Jacinda Ardern gestures as she departs following a gathering for congregational Friday prayers in Christchurch. Agence France-Presse
Christchurch: Women across New Zealand wore makeshift hijabs as a statement of peace and solidarity on Friday, a week after a white supremacist killed 50 Muslims at two mosques in the southern city of Christchurch.
Rafaela Stoakes, a 32-year-old mother of two, said wearing the Islamic head covering gave her an insight into what it means to stand out and feel part of the minority.
On Friday morning she covered all but a few locks of her dark chestnut-coloured hair in a loose red and white scarf, crossed neatly beneath her chin and tucked into a black hiking jacket.
She was one of many women embracing #HeadScarfforHarmony, to make a stand against the hate espoused by the Australian man accused of killing dozens of worshippers.
Headscarves were also worn as a mark of respect by policewomen and non-Muslim volunteers directing the crowds around the site in Christchurch holding communal prayers on Friday.
Many were wearing a headscarf for the first time.
“It is amazing how different I felt for the short time I was out this morning,” Stoakes said.
“There were a lot of confused looks and some slightly aggressive ones,” she said.
“I did feel a sense of pride to honour my Muslim friends, but I also felt very vulnerable and alone as I was the only person wearing one.”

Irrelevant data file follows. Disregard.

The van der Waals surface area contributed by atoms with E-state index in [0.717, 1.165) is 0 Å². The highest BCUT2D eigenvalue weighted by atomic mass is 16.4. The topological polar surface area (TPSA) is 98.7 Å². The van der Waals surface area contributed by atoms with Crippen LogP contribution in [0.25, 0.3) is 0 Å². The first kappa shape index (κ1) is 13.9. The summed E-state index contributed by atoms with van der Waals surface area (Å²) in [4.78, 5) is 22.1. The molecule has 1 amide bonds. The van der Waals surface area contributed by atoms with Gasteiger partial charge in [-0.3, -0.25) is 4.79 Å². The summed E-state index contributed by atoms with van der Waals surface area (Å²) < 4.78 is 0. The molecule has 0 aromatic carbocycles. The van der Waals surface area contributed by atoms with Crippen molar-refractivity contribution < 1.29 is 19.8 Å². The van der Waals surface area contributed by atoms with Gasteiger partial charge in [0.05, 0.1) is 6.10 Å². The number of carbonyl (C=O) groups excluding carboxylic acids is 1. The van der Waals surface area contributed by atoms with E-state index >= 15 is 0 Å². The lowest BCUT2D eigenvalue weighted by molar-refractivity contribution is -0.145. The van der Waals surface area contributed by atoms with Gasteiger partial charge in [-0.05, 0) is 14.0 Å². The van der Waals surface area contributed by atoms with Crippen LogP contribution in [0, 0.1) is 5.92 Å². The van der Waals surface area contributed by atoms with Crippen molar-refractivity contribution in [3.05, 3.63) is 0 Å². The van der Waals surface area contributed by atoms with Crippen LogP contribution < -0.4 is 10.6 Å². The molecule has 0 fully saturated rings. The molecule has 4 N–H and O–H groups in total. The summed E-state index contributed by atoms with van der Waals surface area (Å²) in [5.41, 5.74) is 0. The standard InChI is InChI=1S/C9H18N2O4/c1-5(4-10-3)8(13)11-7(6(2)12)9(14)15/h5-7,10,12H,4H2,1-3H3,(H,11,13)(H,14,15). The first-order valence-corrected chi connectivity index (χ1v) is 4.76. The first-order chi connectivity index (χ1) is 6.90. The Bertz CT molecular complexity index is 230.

“It must take a lot of courage to do this on a daily basis.”
The gesture caught on nationwide — in offices, schools and on the streets — as well as at the ceremonies held in Christchurch to mark one week since the killings at the hands of a self-avowed white supremacist.
Women flooded Twitter, Facebook and other social media — which played a key role in allowing the gunman to spread his message — with their images.
Kate Mills Workman, a 19-year-old student from Wellington, posted a selfie on Twitter wearing a green headscarf. “If I could I would be attending the mosque and standing outside to show my support for my Muslim whanau but I’ve got lectures and I can’t really skip them,” she said, using a Maori language term for extended family.
“Obviously this is all spurred on by the terrible tragedy in Christchurch, but it’s also a way of showing that any form of harassment or bigotry based on a symbol of religion is never okay,” she added.